Quantum Geometry conserves Baryon symmetry - The matter - antimatter Universe.Author(s): Gary Barham* and Christine van Blokland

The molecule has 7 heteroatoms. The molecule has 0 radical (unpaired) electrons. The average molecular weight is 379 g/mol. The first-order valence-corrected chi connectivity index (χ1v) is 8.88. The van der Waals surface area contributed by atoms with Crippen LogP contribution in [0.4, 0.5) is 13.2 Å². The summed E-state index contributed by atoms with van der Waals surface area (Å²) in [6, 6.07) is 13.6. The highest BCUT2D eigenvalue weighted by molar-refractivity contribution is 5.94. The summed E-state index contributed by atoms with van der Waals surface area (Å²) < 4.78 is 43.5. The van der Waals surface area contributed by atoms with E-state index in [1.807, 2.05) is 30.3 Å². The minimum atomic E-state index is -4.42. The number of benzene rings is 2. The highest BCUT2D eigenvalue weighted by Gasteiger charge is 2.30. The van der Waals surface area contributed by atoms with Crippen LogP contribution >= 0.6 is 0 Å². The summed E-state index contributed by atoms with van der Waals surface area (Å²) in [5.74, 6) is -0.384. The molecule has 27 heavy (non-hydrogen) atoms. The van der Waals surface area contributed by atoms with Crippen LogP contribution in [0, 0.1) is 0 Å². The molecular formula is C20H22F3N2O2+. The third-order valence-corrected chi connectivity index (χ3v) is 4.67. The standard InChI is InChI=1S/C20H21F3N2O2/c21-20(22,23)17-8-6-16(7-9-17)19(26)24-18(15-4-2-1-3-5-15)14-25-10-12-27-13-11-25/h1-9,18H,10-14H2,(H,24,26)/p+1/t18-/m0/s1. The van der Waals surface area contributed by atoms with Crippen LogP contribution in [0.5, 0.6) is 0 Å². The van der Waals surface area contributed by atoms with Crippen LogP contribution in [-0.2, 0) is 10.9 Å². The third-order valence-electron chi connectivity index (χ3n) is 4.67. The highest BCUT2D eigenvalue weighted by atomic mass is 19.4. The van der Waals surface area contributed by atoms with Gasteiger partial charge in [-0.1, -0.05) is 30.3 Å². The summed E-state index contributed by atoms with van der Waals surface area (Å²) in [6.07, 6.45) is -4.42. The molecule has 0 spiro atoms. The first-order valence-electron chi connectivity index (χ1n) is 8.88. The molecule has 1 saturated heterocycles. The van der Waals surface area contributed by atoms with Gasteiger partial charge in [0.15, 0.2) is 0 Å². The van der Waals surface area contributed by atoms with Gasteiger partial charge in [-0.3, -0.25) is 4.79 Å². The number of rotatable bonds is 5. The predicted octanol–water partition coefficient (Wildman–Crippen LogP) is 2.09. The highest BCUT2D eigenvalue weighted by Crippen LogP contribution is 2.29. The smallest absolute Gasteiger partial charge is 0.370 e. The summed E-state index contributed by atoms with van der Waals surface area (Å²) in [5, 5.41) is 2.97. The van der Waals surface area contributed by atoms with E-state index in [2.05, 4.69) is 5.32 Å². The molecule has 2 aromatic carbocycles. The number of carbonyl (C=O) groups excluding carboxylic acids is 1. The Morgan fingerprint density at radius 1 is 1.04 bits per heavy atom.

The Universe that we live in is a universe of matter, even though we know that there must be just as much antimatter around that will balance the matter it appears that the antimatter is no where to be found. We know this to be simply true, as a matter-antimatter universe would vanish in one annihilation event, which is what apparently happened very, very soon after the big bang. We are here by grace of a very small imbalance in favor of matter, one particle of matter surviving for every one billion matter-antimatter pairs. Other than the mirror matter-antimatter universe hypothesis, or matter-antimatter bubble universe, most research in baryon asymmetry, baryogenesis, is directed at finding a good mechanism for symmetry breaking, following the three conditions set by Sakharov in 1967 . To date there are no viable theories, and the matter-antimatter imbalance remains as one of the great unsolved mysteries in physics. However, this then implies that nature has created a universe that is so out of balance that the dance partner is nowhere to be found. Quantum Geometry is a new proposal to allow baryon symmetry to be conserved, and a universe with 50% matter and 50% antimatter, to actually exist, everywhere. At the lowest level of existence, that of the fundamental particles, both quarks and antiquarks can be used to construct the composite particles of the second level, the subatomic particles, without annihilation. In the heart of the sub-atomic particles, the proton and neutron, the geometry of the gluon equilibrium allows these particles to contain quarks and antiquarks, the proton holding four quarks and one antiquark, the pentaquark , and the neutron being made up of three quark-antiquark pairs. These sub-atomic particles then interact further as particles of matter, avoiding annihilation in the world of matter. Then, Quantum Geometry is used to propose a composite electron. This sub-atomic particle would be made of four antiquarks and one quark, an antimatter pentaquark. The atom then becomes the third level building block of matter, made of protons with a baryon number of +1, neutrons with a baryon number of 0, rather than also +1, and a composite electron with a baryon number of -1, rather than being a point-particle fermion. This allows the universe we see to have a baryon number of 0, to have baryon symmetry, without having to search for the antimatter or to consider that it has all disappeared in an explosion of light.